Bi-Weekly Instructional Message – Issue 3
As we round out September, non-conference play has mostly concluded and teams will finish out the season over the next month with a loaded slate of conference play. For many teams in the conferences we serve, winning the conference tournament is the only guarantee to make the NCAA tournament in November. Conference games will see more physical play, more emotions, and will demand more from our officials.
In part of our preparation as match officials, we must be fully vested in our knowledge of the NCAA soccer playing rules. There have been several misapplications this year, including instances of video review in situations where video review was clearly not permitted, incorrect application of substitution rules and goalkeepers being forced to leave the field when not required to do so, and coaches being ejected for “dissent.”
Additionally, we have received a greater number of clips than usual from coaches pertaining to valid goals being taken away by erroneous offside decisions. In some of these clips, attackers were more than FIVE YARDS onside at the time the ball was played. Assistant referees MUST be focused for ninety minutes. When in doubt, please leave the flag down. It is much easier for us as a staff to defend a goal that was given from a tight offside decision where the attacker may have more than likely been offside, albeit by a small margin, than it is to defend our members when they take away a goal that was yards onside.
Our success over the remaining portion of the schedule will largely be aided by sticking to common sense refereeing. This includes giving simple free kicks in the midfield, letting things come to you as opposed to “looking for the big decision” and managing emotions without overreacting.
- Simple free kicks in the midfield – These free kicks are the easiest way to maintain match control and have little to no direct impact on the outcome of a match. When was the last time you left a stadium and heard someone say, “I wish the referee hadn’t called so many fouls?” Even when the contact may not meet your threshold for a foul, consider giving these decisions when the game needs a little air taken out of it. Otherwise, all of those little contacts will build into bigger contacts, harder fouls, and misconduct, all of which could have been avoided with a few preventative whistles.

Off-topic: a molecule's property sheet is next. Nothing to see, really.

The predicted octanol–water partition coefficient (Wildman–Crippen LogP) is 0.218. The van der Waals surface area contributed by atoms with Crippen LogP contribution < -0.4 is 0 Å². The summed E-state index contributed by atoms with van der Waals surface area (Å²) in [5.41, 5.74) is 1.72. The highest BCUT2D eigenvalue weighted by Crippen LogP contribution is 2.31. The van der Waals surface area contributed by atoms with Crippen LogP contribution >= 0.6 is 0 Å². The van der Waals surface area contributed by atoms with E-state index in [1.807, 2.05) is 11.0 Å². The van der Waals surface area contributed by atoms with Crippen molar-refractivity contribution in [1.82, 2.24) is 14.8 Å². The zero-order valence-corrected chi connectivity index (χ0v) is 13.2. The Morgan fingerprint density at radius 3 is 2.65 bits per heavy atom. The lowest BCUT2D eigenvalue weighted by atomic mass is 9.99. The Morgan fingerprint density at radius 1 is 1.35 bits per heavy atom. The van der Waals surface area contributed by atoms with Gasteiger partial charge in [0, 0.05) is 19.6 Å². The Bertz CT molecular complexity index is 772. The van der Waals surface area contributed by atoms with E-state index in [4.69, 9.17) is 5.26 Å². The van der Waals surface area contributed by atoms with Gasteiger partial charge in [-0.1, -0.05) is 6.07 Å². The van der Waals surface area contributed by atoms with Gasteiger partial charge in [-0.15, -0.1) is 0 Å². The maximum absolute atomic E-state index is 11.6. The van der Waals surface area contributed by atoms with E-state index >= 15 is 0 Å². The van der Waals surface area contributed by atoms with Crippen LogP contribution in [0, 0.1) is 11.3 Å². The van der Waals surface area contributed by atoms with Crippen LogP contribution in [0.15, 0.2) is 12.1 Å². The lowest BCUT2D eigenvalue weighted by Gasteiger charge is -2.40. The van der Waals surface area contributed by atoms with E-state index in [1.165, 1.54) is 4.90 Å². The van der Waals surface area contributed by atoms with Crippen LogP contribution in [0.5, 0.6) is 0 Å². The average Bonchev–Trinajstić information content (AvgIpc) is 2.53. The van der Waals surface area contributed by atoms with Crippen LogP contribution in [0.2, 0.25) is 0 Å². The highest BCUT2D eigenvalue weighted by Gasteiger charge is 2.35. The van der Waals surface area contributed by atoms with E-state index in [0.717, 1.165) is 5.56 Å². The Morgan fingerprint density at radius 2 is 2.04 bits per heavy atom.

- Let things come to you – Often times our games are decided by one or two “big decisions.” Let these decisions come to you, or in other words, don’t go looking for the big decision and then do something that has players and coaches from both sides scratching their heads. Giving a penalty in overtime for contact that arguably wasn’t a foul, or giving a penalty for contact that arguably started outside of the penalty area, are both examples of looking for the big decision rather than letting it come to you. Sooner or later, it will fall in your lap.
- Managing emotions without overreacting – Coaches and players alike are under pressure to perform and get results and as the season goes on, this pressure mounts. As officials, when we go into a game understanding these pressures, we’re better prepared to handle them appropriately and diffuse them as needed. Let coaches have a word or two. Let players say that they didn’t like a decision. If it transitions from an outburst to prolonged dissent, acknowledge the coach or player, let him or her know you’re aware, and utilize a little personality to diffuse. Similar to how we “set up” players before issuing a caution for persistent infringement, set up the coach so that if it does go so far as to issue misconduct, it isn’t a surprise to anyone. Remember that there’s a big difference between a player or coach making a comment about a decision as opposed to using the word “You.”